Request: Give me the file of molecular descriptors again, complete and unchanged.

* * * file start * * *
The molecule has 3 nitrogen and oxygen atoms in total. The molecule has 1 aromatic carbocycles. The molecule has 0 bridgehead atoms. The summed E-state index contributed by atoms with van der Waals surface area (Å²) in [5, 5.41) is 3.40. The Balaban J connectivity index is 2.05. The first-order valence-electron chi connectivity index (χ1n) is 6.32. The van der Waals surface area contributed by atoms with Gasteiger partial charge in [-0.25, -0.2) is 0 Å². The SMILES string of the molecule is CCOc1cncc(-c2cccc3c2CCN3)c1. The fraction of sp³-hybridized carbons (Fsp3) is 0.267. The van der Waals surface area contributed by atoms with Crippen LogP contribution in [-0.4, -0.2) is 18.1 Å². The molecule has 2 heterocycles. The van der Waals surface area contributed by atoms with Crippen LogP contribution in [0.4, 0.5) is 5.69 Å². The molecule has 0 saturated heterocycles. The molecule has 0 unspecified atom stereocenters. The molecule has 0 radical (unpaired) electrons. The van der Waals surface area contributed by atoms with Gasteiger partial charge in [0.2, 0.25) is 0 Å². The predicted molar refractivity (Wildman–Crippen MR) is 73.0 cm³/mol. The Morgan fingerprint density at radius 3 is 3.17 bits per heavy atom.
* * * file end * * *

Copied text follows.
The molecule has 3 nitrogen and oxygen atoms in total. The molecule has 1 aromatic carbocycles. The molecule has 0 bridgehead atoms. The summed E-state index contributed by atoms with van der Waals surface area (Å²) in [5, 5.41) is 3.40. The Balaban J connectivity index is 2.05. The first-order valence-electron chi connectivity index (χ1n) is 6.32. The van der Waals surface area contributed by atoms with Gasteiger partial charge in [-0.25, -0.2) is 0 Å². The SMILES string of the molecule is CCOc1cncc(-c2cccc3c2CCN3)c1. The fraction of sp³-hybridized carbons (Fsp3) is 0.267. The van der Waals surface area contributed by atoms with Crippen LogP contribution in [-0.4, -0.2) is 18.1 Å². The molecule has 2 heterocycles. The van der Waals surface area contributed by atoms with Crippen LogP contribution in [0.4, 0.5) is 5.69 Å². The molecule has 0 saturated heterocycles. The molecule has 0 unspecified atom stereocenters. The molecule has 0 radical (unpaired) electrons. The van der Waals surface area contributed by atoms with Gasteiger partial charge in [0.2, 0.25) is 0 Å². The predicted molar refractivity (Wildman–Crippen MR) is 73.0 cm³/mol. The Morgan fingerprint density at radius 3 is 3.17 bits per heavy atom.